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Potentials for Improving the Socioeconomic Situation of Ghanaian Cocoa Farmers: The Role of Sustainability Initiatives

Hannes Grohs / Jan Grumiller / Andreas Peham

Wien, March 2023

Based on a longstanding colonial history of unequal exchange between the Global North and South, cocoa-based products and in particular chocolate nowadays belong to the staples of household consumption in many countries of the Global North, including in the European Union (EU). But only since the late 1990s has a public debate emerged that raises critical questions about the economic, social and ecological sustainability of cocoa production in the producer countries, located mostly in Africa and Latin America. Civil society organizations in particular raised the issue of child labor in cocoa bean cultivation, the low income of cocoa-producing smallholders and the lack of social infrastructure, and started to exert pressure on companies. At the same time, chocolate-producing companies became concerned about declining cocoa production against the backdrop of strongly increasing demand. Since then, some 25 years have passed and the cocoa and chocolate sector has seen many initiatives aiming both to increase productivity, to tackle sustainability issues, and to enhance the quality of life of cocoa farmers and people in cocoa communities. According to a variety of studies and evaluations, achievements – especially when measured against the aspirations – so far have delivered mixed results at best. Particularly critical voices even speak of two decades of failed interventions. Civil society initiatives, but also many corporations have increased their advocacy for the introduction of binding public rules with respect to the due diligence responsibilities of companies active in the cocoa-chocolate global value chain (GVC). Given similar problems in many other global value chains (e.g., in textiles & apparel, coffee, palm-oil etc.), an initiative for the introduction of a Europe-wide due diligence regulation has recently resulted in a legislative proposal on corporate due diligence by the European Commission, presented to the public in February 2022. With the discussion on the legislative proposal still ongoing at the time of writing this report, the legislation will undoubtedly have important consequences for the cocoa-chocolate GVC. An assessment of the successes and failures of initiatives to promote the sustainability of the cocoa-chocolate GVC with the aim to identify key conclusions and recommendations might thus be both timely and useful for the current policy discussion on binding rules for corporate responsibility in global value chains.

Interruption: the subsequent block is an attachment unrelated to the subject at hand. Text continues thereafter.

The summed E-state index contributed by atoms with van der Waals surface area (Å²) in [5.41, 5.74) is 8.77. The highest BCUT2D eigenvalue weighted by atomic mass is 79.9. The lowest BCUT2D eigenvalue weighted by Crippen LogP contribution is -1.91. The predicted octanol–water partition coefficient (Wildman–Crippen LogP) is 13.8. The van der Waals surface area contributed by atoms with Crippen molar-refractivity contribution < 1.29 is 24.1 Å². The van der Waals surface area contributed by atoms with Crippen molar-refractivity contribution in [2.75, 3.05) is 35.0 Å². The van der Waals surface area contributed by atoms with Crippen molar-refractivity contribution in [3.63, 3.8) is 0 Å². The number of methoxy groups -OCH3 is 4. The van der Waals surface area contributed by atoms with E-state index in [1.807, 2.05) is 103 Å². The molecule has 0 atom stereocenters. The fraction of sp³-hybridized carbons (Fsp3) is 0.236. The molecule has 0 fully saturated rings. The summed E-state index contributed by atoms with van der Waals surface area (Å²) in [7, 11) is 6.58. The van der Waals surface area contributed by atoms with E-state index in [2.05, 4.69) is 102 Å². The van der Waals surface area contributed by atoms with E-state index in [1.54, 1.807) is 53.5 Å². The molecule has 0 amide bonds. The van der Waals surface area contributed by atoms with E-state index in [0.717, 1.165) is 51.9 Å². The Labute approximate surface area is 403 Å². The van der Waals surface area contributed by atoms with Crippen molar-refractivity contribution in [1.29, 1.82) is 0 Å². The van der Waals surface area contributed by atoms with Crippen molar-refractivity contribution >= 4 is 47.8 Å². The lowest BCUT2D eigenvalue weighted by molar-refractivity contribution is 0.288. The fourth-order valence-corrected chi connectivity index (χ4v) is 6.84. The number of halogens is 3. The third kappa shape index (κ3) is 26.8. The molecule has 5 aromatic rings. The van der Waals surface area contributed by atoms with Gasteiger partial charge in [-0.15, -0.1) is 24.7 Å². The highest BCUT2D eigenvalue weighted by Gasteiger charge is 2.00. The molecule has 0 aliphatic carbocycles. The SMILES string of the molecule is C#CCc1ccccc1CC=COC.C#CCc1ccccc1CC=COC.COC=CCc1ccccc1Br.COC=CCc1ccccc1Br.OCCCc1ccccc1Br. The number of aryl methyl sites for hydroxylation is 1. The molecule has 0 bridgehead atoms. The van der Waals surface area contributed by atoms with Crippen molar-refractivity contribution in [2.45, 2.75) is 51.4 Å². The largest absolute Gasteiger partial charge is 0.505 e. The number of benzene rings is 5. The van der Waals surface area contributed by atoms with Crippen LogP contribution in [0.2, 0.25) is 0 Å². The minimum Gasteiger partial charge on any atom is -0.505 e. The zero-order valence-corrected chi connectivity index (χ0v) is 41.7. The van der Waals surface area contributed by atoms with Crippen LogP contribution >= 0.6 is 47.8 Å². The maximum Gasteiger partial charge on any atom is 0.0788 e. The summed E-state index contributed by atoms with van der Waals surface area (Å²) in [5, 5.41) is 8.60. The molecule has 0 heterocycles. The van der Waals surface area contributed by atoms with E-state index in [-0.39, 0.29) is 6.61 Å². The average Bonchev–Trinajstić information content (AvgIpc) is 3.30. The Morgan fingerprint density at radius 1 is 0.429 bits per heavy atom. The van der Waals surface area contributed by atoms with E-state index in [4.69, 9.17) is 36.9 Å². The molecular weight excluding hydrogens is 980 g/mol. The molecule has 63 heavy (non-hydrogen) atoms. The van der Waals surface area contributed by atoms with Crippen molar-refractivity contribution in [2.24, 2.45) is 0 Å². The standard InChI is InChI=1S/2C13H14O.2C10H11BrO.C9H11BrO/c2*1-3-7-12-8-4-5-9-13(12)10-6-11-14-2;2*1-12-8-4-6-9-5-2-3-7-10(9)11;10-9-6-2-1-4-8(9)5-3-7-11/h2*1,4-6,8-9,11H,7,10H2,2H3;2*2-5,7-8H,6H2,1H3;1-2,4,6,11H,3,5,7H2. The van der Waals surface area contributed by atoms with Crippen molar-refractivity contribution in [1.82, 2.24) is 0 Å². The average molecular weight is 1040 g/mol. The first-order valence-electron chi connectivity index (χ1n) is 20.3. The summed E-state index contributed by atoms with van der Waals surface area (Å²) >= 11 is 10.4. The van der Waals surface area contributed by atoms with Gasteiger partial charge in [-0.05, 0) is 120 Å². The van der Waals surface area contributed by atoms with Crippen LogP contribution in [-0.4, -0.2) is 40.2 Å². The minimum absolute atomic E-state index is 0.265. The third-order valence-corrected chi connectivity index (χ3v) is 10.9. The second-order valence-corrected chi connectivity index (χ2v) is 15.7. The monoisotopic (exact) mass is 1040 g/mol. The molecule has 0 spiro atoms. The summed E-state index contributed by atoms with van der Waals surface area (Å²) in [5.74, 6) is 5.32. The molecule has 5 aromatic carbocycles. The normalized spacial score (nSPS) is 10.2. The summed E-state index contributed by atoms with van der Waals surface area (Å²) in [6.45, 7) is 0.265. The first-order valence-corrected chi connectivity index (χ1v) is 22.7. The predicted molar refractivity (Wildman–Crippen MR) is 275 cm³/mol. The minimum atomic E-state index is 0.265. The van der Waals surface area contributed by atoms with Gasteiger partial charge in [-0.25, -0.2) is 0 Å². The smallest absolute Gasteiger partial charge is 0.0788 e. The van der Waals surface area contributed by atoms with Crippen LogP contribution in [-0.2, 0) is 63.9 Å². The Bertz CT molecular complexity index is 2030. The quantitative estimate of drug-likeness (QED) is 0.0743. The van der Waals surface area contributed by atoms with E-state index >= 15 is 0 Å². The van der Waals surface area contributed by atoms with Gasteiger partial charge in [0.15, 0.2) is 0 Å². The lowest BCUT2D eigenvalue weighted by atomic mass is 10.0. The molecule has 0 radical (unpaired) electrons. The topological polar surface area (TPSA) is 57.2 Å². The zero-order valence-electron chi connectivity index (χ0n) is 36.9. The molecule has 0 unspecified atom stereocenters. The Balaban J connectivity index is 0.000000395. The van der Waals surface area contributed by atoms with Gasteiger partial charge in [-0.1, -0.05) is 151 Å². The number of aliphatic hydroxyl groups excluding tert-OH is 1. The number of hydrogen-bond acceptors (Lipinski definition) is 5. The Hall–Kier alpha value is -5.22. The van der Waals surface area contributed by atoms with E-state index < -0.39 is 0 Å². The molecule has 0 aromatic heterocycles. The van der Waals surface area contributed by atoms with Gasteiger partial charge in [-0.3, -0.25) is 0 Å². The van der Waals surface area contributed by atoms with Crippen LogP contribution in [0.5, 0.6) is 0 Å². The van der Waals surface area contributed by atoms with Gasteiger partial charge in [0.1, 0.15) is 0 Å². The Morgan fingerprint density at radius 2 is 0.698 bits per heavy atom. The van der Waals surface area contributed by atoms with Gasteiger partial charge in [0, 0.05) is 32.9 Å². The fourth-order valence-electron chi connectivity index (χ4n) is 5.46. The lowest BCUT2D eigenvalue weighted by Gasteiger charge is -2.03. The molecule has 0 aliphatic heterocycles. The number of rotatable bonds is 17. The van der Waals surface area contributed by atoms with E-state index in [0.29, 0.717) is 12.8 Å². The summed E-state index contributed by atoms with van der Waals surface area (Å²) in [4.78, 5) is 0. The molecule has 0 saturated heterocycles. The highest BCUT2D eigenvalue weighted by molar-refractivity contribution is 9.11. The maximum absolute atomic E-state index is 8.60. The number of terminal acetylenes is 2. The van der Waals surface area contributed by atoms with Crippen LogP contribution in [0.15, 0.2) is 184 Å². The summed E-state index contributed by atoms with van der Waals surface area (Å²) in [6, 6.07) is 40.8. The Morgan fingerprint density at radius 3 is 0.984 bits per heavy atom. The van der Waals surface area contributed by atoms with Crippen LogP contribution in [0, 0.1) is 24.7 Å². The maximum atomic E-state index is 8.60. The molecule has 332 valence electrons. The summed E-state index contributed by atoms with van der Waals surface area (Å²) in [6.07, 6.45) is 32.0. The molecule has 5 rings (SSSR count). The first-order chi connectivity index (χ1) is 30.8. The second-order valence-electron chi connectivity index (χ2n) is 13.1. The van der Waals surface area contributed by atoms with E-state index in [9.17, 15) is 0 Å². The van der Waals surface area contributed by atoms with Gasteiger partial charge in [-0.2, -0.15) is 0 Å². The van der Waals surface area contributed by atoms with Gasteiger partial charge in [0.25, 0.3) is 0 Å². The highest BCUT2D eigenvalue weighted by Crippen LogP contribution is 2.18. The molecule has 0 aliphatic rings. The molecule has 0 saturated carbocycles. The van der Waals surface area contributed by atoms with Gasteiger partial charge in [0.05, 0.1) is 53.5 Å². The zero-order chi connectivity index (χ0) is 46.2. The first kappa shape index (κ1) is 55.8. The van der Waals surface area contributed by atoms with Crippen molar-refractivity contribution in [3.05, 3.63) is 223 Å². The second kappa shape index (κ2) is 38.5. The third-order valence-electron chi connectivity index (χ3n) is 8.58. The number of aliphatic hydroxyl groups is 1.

Based on an overview of both the global cocoa-chocolate value chain and the specifics of the cocoa industry in Ghana as well as the associated sustainability issues, this report provides a comprehensive review of sustainability initiatives in the cocoa-chocolate GVC initiated during the last 20 years with a specific focus on the socioeconomic situation of cocoa farmers and their communities in Ghana. The review includes both civil society and private sector-led initiatives, as well as state-led initiatives, both in Ghana as one of two major global producer countries and in the EU as a major global consumer. On the basis of this overview, we then proceed to assess the relative successes and shortcomings of the initiatives. We point to limitations, while also identifying best-practices and promising developments. In methodological terms, the assessment is based on expert interviews and a literature review. The report concludes with four recommendations.

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